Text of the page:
21 Mar 2015

End of longest ever military deployment

7:11 pm on 21 March 2015

Soldiers and others who served in Afghanistan as a part of Operation Slipper were officially welcomed home in parades across the country today.

Australian Prime Minister Tony Abbott

Tony Abbott praised the efforts of those involved. Photo: AFP

The parades marked the end of the operation, which was Australia's contribution to the conflict in Afghanistan, launched in response to the deadly September 11 terrorist attacks in the United States.

Operation Slipper began in 2001 and involved more than 33,000 members of the Defence Force, Public Service and Federal Police who were deployed to Afghanistan and the Middle East.

During the mission, 41 ADF personnel were killed and another 261 wounded.

Parades were held in state and territory capital cities and in Townsville.

A memorial service was also held at the Australian War Memorial in Canberra.

Speaking at the ceremony in Canberra, Prime Minister Tony Abbott praised the efforts of all those involved in Operation Slipper.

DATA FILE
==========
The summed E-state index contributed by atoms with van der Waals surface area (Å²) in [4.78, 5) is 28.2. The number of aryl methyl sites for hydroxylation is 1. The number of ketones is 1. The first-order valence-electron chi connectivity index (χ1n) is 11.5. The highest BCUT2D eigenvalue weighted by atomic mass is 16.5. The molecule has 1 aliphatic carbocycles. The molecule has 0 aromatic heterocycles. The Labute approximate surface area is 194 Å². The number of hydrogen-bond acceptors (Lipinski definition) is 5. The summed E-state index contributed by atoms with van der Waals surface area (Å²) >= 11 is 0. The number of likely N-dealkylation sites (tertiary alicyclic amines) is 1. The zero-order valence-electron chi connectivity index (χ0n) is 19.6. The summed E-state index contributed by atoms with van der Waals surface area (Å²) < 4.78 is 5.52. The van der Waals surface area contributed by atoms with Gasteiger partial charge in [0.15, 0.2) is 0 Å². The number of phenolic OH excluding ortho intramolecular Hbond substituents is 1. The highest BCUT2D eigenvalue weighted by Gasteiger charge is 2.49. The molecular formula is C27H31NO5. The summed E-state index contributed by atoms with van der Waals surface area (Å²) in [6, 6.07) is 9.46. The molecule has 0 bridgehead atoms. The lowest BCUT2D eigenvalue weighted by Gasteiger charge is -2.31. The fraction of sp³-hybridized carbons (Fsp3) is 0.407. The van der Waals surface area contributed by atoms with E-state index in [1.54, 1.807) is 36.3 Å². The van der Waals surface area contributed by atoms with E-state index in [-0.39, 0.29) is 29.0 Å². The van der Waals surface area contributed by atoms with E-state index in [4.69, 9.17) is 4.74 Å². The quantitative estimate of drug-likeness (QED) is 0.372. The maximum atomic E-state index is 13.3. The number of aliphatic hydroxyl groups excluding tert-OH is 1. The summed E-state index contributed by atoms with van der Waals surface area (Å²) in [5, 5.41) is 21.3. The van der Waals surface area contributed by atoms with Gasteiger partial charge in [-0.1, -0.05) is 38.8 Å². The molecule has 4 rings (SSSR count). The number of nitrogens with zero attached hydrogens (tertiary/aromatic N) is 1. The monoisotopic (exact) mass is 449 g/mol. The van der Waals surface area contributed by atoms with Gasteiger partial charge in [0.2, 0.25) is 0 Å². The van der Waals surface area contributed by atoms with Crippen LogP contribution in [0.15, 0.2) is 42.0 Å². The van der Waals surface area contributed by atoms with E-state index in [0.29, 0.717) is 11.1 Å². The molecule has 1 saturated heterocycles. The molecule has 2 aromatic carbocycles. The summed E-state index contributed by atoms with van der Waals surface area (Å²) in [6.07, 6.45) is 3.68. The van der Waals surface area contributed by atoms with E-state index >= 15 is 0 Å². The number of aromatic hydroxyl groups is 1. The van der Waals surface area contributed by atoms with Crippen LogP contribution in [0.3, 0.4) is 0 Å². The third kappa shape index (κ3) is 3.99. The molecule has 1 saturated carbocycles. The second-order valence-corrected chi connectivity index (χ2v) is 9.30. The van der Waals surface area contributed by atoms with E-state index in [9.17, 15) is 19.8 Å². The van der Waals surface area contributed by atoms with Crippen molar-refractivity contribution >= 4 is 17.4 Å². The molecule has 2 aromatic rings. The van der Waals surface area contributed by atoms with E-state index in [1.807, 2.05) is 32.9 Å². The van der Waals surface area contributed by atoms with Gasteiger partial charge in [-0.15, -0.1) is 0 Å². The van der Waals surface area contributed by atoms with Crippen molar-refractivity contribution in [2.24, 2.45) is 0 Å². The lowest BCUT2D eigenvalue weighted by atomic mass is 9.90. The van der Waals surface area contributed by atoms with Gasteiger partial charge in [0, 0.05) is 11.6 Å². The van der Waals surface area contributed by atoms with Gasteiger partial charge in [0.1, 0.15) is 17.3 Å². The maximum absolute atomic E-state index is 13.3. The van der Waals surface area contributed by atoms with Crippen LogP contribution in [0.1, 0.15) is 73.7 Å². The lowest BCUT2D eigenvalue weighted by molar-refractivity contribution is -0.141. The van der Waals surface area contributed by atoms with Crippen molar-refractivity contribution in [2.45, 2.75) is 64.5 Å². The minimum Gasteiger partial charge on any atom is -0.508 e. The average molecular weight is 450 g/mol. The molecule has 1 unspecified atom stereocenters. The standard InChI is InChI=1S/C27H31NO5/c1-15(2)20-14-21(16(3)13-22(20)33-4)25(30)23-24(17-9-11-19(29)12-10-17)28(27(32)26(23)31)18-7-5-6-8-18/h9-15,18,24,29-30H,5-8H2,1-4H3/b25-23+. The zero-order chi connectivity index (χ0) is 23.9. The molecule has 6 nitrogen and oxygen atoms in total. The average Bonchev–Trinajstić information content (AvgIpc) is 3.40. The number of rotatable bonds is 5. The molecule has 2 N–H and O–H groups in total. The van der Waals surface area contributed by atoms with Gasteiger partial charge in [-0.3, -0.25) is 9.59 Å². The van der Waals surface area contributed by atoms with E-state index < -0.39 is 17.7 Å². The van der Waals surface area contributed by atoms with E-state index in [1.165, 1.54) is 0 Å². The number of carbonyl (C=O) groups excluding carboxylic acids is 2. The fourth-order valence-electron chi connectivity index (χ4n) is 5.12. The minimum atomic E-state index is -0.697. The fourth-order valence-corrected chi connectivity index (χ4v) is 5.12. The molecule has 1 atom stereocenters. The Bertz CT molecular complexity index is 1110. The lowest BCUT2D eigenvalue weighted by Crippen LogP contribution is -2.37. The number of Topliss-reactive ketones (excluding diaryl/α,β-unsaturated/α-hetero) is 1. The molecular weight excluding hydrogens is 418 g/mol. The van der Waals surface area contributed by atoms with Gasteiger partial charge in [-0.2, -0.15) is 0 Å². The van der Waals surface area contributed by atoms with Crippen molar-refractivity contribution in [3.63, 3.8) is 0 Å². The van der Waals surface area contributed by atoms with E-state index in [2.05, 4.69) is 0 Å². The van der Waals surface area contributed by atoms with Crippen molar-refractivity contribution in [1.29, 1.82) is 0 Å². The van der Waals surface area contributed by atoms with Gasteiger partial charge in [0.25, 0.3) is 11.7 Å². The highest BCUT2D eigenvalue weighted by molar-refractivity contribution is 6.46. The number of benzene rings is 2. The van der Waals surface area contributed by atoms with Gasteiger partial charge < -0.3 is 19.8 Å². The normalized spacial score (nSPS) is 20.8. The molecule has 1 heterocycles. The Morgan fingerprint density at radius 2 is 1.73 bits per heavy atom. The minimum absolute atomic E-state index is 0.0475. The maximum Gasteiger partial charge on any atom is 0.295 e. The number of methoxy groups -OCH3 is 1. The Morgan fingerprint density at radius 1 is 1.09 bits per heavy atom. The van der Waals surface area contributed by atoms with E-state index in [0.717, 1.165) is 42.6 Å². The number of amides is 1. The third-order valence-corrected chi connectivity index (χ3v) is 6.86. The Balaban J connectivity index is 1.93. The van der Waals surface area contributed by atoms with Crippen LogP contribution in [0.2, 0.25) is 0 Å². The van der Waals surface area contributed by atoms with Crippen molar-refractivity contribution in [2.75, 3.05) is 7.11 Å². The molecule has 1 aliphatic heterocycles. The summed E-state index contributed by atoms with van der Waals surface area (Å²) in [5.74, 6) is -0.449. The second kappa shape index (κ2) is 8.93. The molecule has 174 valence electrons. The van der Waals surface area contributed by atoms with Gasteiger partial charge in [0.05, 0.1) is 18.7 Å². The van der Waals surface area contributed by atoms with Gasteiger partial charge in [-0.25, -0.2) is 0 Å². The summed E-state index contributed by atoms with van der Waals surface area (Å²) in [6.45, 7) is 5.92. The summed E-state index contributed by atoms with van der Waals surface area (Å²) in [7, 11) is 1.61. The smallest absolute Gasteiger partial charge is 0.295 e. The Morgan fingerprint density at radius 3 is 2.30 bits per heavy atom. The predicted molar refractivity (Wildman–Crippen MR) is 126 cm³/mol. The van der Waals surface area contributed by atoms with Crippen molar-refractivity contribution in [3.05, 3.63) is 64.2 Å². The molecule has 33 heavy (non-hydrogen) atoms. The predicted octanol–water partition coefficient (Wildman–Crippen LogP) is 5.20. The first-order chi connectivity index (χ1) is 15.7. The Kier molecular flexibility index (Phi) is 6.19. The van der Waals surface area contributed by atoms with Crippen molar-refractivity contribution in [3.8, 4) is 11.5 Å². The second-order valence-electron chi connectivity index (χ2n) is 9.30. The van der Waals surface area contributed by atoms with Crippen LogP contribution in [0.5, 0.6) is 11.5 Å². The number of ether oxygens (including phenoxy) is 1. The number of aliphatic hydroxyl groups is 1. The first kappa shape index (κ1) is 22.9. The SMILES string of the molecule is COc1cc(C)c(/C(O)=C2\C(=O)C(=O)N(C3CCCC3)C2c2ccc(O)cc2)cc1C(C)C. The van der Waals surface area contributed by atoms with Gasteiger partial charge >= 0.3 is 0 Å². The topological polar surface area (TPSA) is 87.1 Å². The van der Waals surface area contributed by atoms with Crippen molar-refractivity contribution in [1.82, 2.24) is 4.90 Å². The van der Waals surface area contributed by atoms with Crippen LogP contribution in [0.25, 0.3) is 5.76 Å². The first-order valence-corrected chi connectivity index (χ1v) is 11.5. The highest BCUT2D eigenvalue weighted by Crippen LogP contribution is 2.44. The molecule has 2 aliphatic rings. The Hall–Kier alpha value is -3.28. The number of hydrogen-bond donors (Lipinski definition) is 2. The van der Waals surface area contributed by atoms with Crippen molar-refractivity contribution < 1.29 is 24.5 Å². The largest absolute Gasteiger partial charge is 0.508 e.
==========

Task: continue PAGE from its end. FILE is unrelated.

"On this national day of commemoration we honour all who served in Afghanistan as part of Australia's longest war. Our armed forces personnel, our police, and our civilians," he said.

"That war ended not with victory, and not with defeat, but with hope, hope for a better Afghanistan, and for a safer world."

Opposition Leader Bill Shorten also paid tribute, promising to remember those who lost their lives.

"We pledge our support to the wounded and to all those who have come back to Australia forever changed by what they experienced. We pay tribute to your families who have known the long, lonely anxiety of a loved one in harm's way."

Major General Peter Warwick Gilmore led the first contingent of Australian Special Forces troops into Afghanistan back in 2001.

Speaking at the Sydney event, he said "we really didn't know what we were going in to".

"I still remember the first night we flew in, there were five of us flying into a dusty airstrip south of Afghanistan," he said.

"I don't think we knew then what lay ahead in the next 13 years, let alone in the next couple of days."

He said he was proud of the valour, courage and tenacity shown by Australians who "were given a job in Afghanistan".

"I think that every soldier, officer, sailor, every air man and woman who went across there did their job magnificently. It was a tough job. It started with a counter-terrorist mission, there is no doubt in Afghanistan where we were, we made a difference."

But while proud of Australia's achievements, Major General Gilmore also grieves for his comrades that did not come home.

"The faces that are etched in my memory of those that I served with that have been killed, that aren't here today ... those faces remain with us," he said. "I think of them many days."